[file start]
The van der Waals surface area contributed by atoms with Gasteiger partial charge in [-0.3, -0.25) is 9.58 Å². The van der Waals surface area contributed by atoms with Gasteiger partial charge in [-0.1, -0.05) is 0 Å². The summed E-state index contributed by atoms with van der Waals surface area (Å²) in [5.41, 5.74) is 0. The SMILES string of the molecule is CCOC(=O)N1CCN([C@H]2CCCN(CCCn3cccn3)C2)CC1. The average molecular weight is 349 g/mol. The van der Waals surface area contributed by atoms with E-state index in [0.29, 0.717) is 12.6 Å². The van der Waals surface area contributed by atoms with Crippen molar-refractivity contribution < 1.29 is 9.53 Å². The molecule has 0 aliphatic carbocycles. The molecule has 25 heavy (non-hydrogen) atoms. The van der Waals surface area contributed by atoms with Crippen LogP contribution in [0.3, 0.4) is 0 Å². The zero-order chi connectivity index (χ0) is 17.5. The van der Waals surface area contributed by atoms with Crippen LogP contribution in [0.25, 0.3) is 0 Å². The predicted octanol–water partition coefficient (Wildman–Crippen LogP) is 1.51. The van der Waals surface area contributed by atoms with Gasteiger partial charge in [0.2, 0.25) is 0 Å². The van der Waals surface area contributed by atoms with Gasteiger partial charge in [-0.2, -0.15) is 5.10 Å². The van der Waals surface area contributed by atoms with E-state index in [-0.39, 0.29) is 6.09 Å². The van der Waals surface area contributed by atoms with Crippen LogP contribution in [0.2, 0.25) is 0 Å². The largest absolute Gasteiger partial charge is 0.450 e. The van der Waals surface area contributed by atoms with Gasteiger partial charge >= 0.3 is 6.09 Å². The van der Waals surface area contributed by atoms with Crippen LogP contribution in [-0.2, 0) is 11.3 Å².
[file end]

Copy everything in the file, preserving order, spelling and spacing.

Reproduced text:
The van der Waals surface area contributed by atoms with Gasteiger partial charge in [-0.3, -0.25) is 9.58 Å². The van der Waals surface area contributed by atoms with Gasteiger partial charge in [-0.1, -0.05) is 0 Å². The summed E-state index contributed by atoms with van der Waals surface area (Å²) in [5.41, 5.74) is 0. The SMILES string of the molecule is CCOC(=O)N1CCN([C@H]2CCCN(CCCn3cccn3)C2)CC1. The average molecular weight is 349 g/mol. The van der Waals surface area contributed by atoms with E-state index in [0.29, 0.717) is 12.6 Å². The van der Waals surface area contributed by atoms with Crippen molar-refractivity contribution < 1.29 is 9.53 Å². The molecule has 0 aliphatic carbocycles. The molecule has 25 heavy (non-hydrogen) atoms. The van der Waals surface area contributed by atoms with Crippen LogP contribution in [0.3, 0.4) is 0 Å². The zero-order chi connectivity index (χ0) is 17.5. The van der Waals surface area contributed by atoms with Crippen LogP contribution in [0.25, 0.3) is 0 Å². The predicted octanol–water partition coefficient (Wildman–Crippen LogP) is 1.51. The van der Waals surface area contributed by atoms with Gasteiger partial charge in [0.2, 0.25) is 0 Å². The van der Waals surface area contributed by atoms with Gasteiger partial charge in [-0.2, -0.15) is 5.10 Å². The van der Waals surface area contributed by atoms with E-state index in [-0.39, 0.29) is 6.09 Å². The van der Waals surface area contributed by atoms with Crippen LogP contribution in [0.2, 0.25) is 0 Å². The largest absolute Gasteiger partial charge is 0.450 e. The van der Waals surface area contributed by atoms with Gasteiger partial charge >= 0.3 is 6.09 Å². The van der Waals surface area contributed by atoms with Crippen LogP contribution in [-0.2, 0) is 11.3 Å².